reluctant dog mom
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Health & Wellness Spotlight: Lessons Learned by a Reluctant Dog Mom

Photo By Hillary Ehlen

Miss Phoebe joined our family two years ago. She is a delightful little dog, with a slight underbite and a lower tooth that sticks out a bit. This gives her a perpetual smile. She’s a fluffy gray and white Schih Tzu Bichon. She adores my son, and he adores her. She is deliriously happy when he comes home. Actually, she showers all humans with deliriously happy attention. I hope that her loud greeting bark might scare burglars away, but if they get close enough, they will be treated to slimy dog licks and springy jumps hindering any attempts at foreword progress.

We are her third owners. Her first family had a preemie baby that needed all available attention. Her second family was moving and life was full of chaos. We were asked to become her next family. My son had begged for a dog for several years. I wanted him to have one but I was also reluctant. It wasn’t just the work of caring for another living being. It was fear.

When I was three, we visited my cousins in central Minnesota. I remember getting out of the car and being greeted by a very large dog. It jumped on me, and down I went. There was no biting, but I remember his growl, very big sharp teeth and slobbering lips. In my three-year-old mind, the dog was a Great Dane, big as a pony, but for historical accuracy, it was a Boxer. I was terrified, and fear of dogs went to my core. And it was still there when Phoebe needed a new home.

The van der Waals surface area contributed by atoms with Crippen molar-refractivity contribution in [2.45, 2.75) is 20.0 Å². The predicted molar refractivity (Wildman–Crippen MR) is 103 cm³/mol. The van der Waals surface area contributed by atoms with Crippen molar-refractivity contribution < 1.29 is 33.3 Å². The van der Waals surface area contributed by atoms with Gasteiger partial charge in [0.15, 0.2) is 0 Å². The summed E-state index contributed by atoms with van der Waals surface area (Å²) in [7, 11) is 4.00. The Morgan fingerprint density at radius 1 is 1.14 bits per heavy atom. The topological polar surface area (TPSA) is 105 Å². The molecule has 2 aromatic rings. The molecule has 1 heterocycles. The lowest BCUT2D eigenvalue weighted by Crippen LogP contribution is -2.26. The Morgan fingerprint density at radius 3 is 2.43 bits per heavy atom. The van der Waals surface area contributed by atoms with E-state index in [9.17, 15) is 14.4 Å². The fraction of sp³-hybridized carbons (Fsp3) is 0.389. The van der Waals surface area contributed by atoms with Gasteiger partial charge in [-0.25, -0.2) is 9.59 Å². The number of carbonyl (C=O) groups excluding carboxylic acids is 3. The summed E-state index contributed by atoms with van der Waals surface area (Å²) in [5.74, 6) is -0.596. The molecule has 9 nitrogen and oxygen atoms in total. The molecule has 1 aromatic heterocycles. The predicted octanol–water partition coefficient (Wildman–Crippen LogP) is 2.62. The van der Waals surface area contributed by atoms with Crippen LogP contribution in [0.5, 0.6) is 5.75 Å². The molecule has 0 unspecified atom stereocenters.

I grew up in a dog house. We had many hunting Labs over the years, yellow, black and chocolate. My sister just got a beautiful “English Cream” Lab, whose coat reminds me of the foam on a latte. We also had two small dogs, a mini Daschund, Fredericka von Wienerschnitzel, and a mini poodle, Cinderella “Something” who answered to Cinder. I did my best to avoid them. No petting unless it was accidental. I was occasionally forced into service on the Dog Poo Crew. This did not bring me joy.

Despite my angst, Phoebe came home with us. I would do anything for my kid. And while I don’t appreciate her Princesslike bathroom attitude, preferring the white carpet to the great outdoors, she does bring us joy. 

Science proves that pets are good for us. The dog walks get us moving, but the pure companionship improves blood pressure and stress levels.

When Phoebe greets us so happily, she reminds us of unconditional love.

When she eats our socks and underwear, she reminds us that she thinks we are delicious, despite the smelly, dirty parts of us.

When she snuggles us, she reminds us of the healing power of touch.

When my son speaks to her with silliness and throws her favorite toy, it reminds us how important it is to play.

When she is always up for an adventure, we celebrate her enthusiasm and energy.

When she sniffs and explores endlessly during our walks, she reminds us to be curious and keep learning.

When she falls asleep, flat on her back, she honors us with her trust that we will protect and care for her.

These are good lessons for my son, and for Mom. And Phoebe has her forever family, us.

Written by Dr. Sue Mathison

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